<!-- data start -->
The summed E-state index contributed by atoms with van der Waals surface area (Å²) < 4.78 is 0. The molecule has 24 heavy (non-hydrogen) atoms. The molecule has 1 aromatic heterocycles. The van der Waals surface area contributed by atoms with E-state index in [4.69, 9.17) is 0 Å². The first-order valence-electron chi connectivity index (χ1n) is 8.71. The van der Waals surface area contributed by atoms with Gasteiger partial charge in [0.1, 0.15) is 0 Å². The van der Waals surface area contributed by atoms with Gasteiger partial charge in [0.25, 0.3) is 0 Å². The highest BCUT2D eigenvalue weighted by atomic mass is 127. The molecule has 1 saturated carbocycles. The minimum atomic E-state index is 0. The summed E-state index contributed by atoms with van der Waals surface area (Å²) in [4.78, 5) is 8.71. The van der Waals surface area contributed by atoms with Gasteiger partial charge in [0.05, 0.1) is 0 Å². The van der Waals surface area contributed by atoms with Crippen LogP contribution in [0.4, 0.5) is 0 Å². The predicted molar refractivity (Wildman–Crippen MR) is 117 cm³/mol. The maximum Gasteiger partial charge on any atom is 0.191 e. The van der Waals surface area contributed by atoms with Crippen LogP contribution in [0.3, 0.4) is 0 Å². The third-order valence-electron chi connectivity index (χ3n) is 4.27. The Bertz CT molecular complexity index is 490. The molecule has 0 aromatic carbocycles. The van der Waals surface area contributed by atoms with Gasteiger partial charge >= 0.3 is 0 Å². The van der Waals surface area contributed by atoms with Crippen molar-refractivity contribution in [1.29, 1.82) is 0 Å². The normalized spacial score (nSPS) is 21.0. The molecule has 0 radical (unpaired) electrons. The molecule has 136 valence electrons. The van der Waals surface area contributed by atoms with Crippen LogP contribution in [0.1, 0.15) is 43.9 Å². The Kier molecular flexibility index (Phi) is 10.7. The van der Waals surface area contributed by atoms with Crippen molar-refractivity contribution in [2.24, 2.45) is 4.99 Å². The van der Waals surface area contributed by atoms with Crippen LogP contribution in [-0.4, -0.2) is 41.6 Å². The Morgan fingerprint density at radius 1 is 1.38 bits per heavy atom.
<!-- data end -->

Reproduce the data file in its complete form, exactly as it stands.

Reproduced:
The summed E-state index contributed by atoms with van der Waals surface area (Å²) < 4.78 is 0. The molecule has 24 heavy (non-hydrogen) atoms. The molecule has 1 aromatic heterocycles. The van der Waals surface area contributed by atoms with E-state index in [4.69, 9.17) is 0 Å². The first-order valence-electron chi connectivity index (χ1n) is 8.71. The van der Waals surface area contributed by atoms with Gasteiger partial charge in [0.1, 0.15) is 0 Å². The van der Waals surface area contributed by atoms with Gasteiger partial charge in [0.25, 0.3) is 0 Å². The highest BCUT2D eigenvalue weighted by atomic mass is 127. The molecule has 1 saturated carbocycles. The minimum atomic E-state index is 0. The summed E-state index contributed by atoms with van der Waals surface area (Å²) in [4.78, 5) is 8.71. The van der Waals surface area contributed by atoms with Gasteiger partial charge in [0.05, 0.1) is 0 Å². The van der Waals surface area contributed by atoms with Crippen LogP contribution in [0.4, 0.5) is 0 Å². The predicted molar refractivity (Wildman–Crippen MR) is 117 cm³/mol. The maximum Gasteiger partial charge on any atom is 0.191 e. The van der Waals surface area contributed by atoms with Crippen LogP contribution in [0.3, 0.4) is 0 Å². The third-order valence-electron chi connectivity index (χ3n) is 4.27. The Bertz CT molecular complexity index is 490. The molecule has 0 aromatic carbocycles. The van der Waals surface area contributed by atoms with Gasteiger partial charge >= 0.3 is 0 Å². The van der Waals surface area contributed by atoms with Crippen molar-refractivity contribution in [1.29, 1.82) is 0 Å². The normalized spacial score (nSPS) is 21.0. The molecule has 0 radical (unpaired) electrons. The molecule has 136 valence electrons. The van der Waals surface area contributed by atoms with Crippen LogP contribution in [0.1, 0.15) is 43.9 Å². The Kier molecular flexibility index (Phi) is 10.7. The van der Waals surface area contributed by atoms with Crippen molar-refractivity contribution in [2.24, 2.45) is 4.99 Å². The van der Waals surface area contributed by atoms with Crippen LogP contribution in [-0.4, -0.2) is 41.6 Å². The Morgan fingerprint density at radius 1 is 1.38 bits per heavy atom.